Zoeller doesn't want to settle East Chicago lawsuit
INDIANAPOLIS (Legal Newsline) - Indiana Attorney General Greg Zoeller has voiced strong opposition to the settling of a lawsuit by the city of East Chicago with a company that earned $16 million in casino revenue over 10 years.
Both Zoeller's office and the city of East Chicago are plaintiffs in the long-running lawsuit against Second Century, Inc., which seeks to make the company divulge how $16 million of its East Chicago riverboat casino revenue were spent over the 10 years since the company's creation.
Second Century's casino revenue was meant to provide economic development in East Chicago, Zoeller says. To date, Second Century has refused to reveal who received the grants it dispensed or to divulge how the money was used.
Zoeller had previously attended an East Chicago City Council meeting on Feb. 22 to urge its members to reject a settlement deal proposed by Major George Pabey.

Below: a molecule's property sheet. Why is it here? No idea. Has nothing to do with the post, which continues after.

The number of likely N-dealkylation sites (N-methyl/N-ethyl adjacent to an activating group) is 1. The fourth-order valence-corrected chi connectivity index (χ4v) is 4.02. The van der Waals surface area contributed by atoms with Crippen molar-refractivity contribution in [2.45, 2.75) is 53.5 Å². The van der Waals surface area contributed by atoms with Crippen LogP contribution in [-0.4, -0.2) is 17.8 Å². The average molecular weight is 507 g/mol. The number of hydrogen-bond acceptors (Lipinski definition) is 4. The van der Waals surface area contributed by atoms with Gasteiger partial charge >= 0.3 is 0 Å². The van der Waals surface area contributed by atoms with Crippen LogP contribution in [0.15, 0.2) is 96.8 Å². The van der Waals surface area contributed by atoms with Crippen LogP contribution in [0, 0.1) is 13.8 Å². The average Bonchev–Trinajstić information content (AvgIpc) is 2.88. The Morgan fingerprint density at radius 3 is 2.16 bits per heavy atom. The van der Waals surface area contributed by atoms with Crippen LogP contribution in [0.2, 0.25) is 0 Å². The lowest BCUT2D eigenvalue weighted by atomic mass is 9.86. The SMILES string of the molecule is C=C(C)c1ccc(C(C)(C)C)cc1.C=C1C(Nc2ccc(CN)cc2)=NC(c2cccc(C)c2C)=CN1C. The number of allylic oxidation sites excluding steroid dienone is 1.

The settlement would end the city's litigation against East Chicago Second Century Inc. Zoeller was not involved in the negotiations for the settlement and Zoeller's portion of the lawsuit remains active in court.
The council's vote deadlocked at 4-4 at the meeting, though another vote on the proposed deal is scheduled for this week.
"What I told the City Council last week still applies: Settling out of court for money but without transparency with the for-profit entity created by the corrupt (Mayor Robert) Pastrick political machine is the wrong thing to do," Zoeller said.
"Nothing has changed since last week to cleanse this settlement of its tainted appearance."
Mayor Pabey's proposed settlement would pay out an estimated $8 million-$10 million escrowed in an account since the filing of the lawsuit. The city would receive 54 percent of that money with Second Century collecting 46 percent and not required to provide transparency of records.
"The terms as discussed by the Council last week are far too generous to Second Century and would do nothing to compel transparency or to provide an accounting for where the money went," Zoeller said. "My office vigorously objects to this proposed settlement and will urge the court to reject it."